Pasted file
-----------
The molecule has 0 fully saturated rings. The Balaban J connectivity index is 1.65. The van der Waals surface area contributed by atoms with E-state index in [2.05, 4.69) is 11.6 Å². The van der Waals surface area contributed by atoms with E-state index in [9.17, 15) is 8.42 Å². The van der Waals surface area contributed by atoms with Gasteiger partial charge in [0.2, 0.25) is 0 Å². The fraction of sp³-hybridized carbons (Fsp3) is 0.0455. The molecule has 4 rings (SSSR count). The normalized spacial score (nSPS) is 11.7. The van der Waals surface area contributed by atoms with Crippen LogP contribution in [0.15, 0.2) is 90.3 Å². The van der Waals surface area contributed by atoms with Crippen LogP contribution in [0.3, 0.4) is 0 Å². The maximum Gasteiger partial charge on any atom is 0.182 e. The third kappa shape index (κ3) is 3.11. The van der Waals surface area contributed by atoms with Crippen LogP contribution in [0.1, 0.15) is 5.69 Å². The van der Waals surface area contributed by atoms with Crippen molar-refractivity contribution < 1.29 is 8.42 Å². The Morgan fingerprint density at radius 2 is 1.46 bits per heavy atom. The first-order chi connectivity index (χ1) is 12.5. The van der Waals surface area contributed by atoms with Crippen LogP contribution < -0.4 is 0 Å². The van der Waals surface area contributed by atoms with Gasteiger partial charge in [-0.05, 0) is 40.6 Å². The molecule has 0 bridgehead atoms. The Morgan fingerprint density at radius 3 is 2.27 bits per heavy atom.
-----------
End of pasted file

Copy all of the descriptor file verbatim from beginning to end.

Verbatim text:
The molecule has 0 fully saturated rings. The Balaban J connectivity index is 1.65. The van der Waals surface area contributed by atoms with E-state index in [2.05, 4.69) is 11.6 Å². The van der Waals surface area contributed by atoms with E-state index in [9.17, 15) is 8.42 Å². The van der Waals surface area contributed by atoms with Gasteiger partial charge in [0.2, 0.25) is 0 Å². The fraction of sp³-hybridized carbons (Fsp3) is 0.0455. The molecule has 4 rings (SSSR count). The normalized spacial score (nSPS) is 11.7. The van der Waals surface area contributed by atoms with Crippen LogP contribution in [0.15, 0.2) is 90.3 Å². The van der Waals surface area contributed by atoms with Crippen LogP contribution in [0.3, 0.4) is 0 Å². The maximum Gasteiger partial charge on any atom is 0.182 e. The third kappa shape index (κ3) is 3.11. The van der Waals surface area contributed by atoms with Crippen LogP contribution in [0.1, 0.15) is 5.69 Å². The van der Waals surface area contributed by atoms with Crippen molar-refractivity contribution < 1.29 is 8.42 Å². The Morgan fingerprint density at radius 2 is 1.46 bits per heavy atom. The first-order chi connectivity index (χ1) is 12.5. The van der Waals surface area contributed by atoms with Crippen LogP contribution < -0.4 is 0 Å². The van der Waals surface area contributed by atoms with Gasteiger partial charge in [-0.05, 0) is 40.6 Å². The molecule has 0 bridgehead atoms. The Morgan fingerprint density at radius 3 is 2.27 bits per heavy atom.